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Tuesday, January 15, 2008

Elaboration Aids Learning

Lately, I’ve done a few instructor-led seminars and wanted to share a technique I use. I've also use this technique in a virtual classroom with the breakout room features (you can break students into private sessions) and whiteboard functionality.

This method, I call it the “re-teach” method, involves engaging the learner by having them “re-teach” content to their fellow learners. The first time I saw this method I thought it was silly but it really works for both reinforcing learning and pointing out to the learner gaps or holes in their understanding of a concept or idea.

To begin this process, you, the instructor, need to be teaching a model of some type or a process. Something with defined steps. You might teach Steven Covey’s model of the 7 Habits of Highly Effective People, or teach the ADDIE model of instructional design or any other model.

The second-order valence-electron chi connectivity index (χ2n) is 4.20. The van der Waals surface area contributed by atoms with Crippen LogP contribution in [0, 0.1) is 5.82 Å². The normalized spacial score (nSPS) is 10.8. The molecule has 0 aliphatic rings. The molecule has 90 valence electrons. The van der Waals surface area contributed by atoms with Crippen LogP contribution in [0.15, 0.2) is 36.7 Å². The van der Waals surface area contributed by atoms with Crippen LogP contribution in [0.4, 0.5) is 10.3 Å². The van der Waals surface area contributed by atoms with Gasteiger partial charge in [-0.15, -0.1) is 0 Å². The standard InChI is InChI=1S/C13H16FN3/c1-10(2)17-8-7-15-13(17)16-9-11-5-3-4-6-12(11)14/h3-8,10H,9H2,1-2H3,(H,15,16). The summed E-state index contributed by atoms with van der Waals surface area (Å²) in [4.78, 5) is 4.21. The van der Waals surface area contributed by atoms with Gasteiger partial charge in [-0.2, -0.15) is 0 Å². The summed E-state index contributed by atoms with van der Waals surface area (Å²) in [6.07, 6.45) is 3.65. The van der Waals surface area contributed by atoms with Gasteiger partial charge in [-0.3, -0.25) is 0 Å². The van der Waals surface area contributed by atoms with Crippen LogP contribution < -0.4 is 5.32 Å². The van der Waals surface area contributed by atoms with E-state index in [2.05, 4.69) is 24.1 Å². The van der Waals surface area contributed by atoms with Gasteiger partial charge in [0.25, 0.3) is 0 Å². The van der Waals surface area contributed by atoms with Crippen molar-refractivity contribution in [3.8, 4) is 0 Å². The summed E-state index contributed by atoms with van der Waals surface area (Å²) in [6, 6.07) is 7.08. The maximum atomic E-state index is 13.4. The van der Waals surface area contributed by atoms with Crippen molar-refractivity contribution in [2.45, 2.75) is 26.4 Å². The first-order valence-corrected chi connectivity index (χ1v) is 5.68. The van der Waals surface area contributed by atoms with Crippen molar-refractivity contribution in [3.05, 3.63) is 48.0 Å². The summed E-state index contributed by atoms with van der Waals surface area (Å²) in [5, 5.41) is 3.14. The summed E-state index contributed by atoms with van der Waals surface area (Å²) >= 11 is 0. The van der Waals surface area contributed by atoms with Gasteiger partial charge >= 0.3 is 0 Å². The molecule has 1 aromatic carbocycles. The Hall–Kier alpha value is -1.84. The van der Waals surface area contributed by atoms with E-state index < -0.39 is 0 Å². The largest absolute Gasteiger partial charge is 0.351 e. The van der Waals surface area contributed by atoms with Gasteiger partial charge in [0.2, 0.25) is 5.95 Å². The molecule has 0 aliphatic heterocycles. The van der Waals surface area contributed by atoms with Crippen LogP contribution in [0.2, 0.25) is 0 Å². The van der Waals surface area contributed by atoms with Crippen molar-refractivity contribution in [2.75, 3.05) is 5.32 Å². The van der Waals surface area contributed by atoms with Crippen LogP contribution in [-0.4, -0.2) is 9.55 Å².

When you have completed the lecture portion of explaining the model, have each learner draw the model (this is the first level of elaboration), then have each student choose a partner and explain their model to their partner (this is the second level of elaboration), then have each group explain the model to the class (this is the third level of elaboration). This process provides three opportunities for the leaner to engage and interact with the model and the content surrounding the model.

When explaining the model, learners will add new information to it every time they explain it and/or hear about it. They will elaborate on the model—each time adding a new dimension to their understanding of the model and solidifying their learning or seeking clarification on certain aspects of the model or process. Once learners have elaborated on the model, it makes it easy for them to recall the steps of the model and to understand how the model functions.

Give it a try and let me know how it works for you!

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